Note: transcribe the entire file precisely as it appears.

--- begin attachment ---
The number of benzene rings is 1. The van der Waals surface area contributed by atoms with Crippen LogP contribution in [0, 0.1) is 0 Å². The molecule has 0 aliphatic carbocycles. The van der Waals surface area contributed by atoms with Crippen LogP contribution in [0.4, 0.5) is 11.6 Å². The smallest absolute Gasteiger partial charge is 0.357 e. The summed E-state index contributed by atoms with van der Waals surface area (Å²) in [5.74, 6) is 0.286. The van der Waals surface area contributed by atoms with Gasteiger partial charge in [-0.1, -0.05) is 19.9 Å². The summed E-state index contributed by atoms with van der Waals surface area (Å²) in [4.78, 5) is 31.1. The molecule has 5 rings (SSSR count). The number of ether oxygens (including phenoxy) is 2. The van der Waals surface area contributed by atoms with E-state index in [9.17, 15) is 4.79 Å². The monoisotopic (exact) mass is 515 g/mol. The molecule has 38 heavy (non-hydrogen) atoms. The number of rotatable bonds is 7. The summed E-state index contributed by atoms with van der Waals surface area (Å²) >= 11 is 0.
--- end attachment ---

The number of benzene rings is 1. The van der Waals surface area contributed by atoms with Crippen LogP contribution in [0, 0.1) is 0 Å². The molecule has 0 aliphatic carbocycles. The van der Waals surface area contributed by atoms with Crippen LogP contribution in [0.4, 0.5) is 11.6 Å². The smallest absolute Gasteiger partial charge is 0.357 e. The summed E-state index contributed by atoms with van der Waals surface area (Å²) in [5.74, 6) is 0.286. The van der Waals surface area contributed by atoms with Gasteiger partial charge in [-0.1, -0.05) is 19.9 Å². The summed E-state index contributed by atoms with van der Waals surface area (Å²) in [4.78, 5) is 31.1. The molecule has 5 rings (SSSR count). The number of ether oxygens (including phenoxy) is 2. The van der Waals surface area contributed by atoms with E-state index in [9.17, 15) is 4.79 Å². The monoisotopic (exact) mass is 515 g/mol. The molecule has 38 heavy (non-hydrogen) atoms. The number of rotatable bonds is 7. The summed E-state index contributed by atoms with van der Waals surface area (Å²) >= 11 is 0.